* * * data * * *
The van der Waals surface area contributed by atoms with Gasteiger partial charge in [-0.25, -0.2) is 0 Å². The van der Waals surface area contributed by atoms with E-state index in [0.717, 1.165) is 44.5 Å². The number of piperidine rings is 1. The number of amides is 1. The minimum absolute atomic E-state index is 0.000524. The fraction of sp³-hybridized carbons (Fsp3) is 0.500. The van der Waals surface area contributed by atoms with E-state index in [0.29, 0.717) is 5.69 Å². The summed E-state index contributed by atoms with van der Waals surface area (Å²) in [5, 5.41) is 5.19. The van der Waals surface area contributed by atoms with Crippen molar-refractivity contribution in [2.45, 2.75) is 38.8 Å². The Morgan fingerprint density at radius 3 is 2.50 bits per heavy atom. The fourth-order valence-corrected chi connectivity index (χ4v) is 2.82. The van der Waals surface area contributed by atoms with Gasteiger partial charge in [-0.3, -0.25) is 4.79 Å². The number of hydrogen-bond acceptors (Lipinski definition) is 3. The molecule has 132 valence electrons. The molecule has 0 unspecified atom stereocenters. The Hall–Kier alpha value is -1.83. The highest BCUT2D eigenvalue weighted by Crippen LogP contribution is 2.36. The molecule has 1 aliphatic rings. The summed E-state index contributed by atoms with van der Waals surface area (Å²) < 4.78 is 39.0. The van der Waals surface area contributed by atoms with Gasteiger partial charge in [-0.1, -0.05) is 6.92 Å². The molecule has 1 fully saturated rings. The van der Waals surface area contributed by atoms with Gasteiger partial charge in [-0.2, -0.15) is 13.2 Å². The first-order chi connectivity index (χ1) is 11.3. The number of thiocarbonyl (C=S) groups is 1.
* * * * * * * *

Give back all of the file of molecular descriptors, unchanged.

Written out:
The van der Waals surface area contributed by atoms with Gasteiger partial charge in [-0.25, -0.2) is 0 Å². The van der Waals surface area contributed by atoms with E-state index in [0.717, 1.165) is 44.5 Å². The number of piperidine rings is 1. The number of amides is 1. The minimum absolute atomic E-state index is 0.000524. The fraction of sp³-hybridized carbons (Fsp3) is 0.500. The van der Waals surface area contributed by atoms with E-state index in [0.29, 0.717) is 5.69 Å². The summed E-state index contributed by atoms with van der Waals surface area (Å²) in [5, 5.41) is 5.19. The van der Waals surface area contributed by atoms with Crippen molar-refractivity contribution in [2.45, 2.75) is 38.8 Å². The Morgan fingerprint density at radius 3 is 2.50 bits per heavy atom. The fourth-order valence-corrected chi connectivity index (χ4v) is 2.82. The van der Waals surface area contributed by atoms with Gasteiger partial charge in [-0.3, -0.25) is 4.79 Å². The number of hydrogen-bond acceptors (Lipinski definition) is 3. The molecule has 132 valence electrons. The molecule has 0 unspecified atom stereocenters. The Hall–Kier alpha value is -1.83. The highest BCUT2D eigenvalue weighted by Crippen LogP contribution is 2.36. The molecule has 1 aliphatic rings. The summed E-state index contributed by atoms with van der Waals surface area (Å²) < 4.78 is 39.0. The van der Waals surface area contributed by atoms with Gasteiger partial charge in [-0.1, -0.05) is 6.92 Å². The molecule has 1 fully saturated rings. The van der Waals surface area contributed by atoms with Gasteiger partial charge in [-0.2, -0.15) is 13.2 Å². The first-order chi connectivity index (χ1) is 11.3. The number of thiocarbonyl (C=S) groups is 1.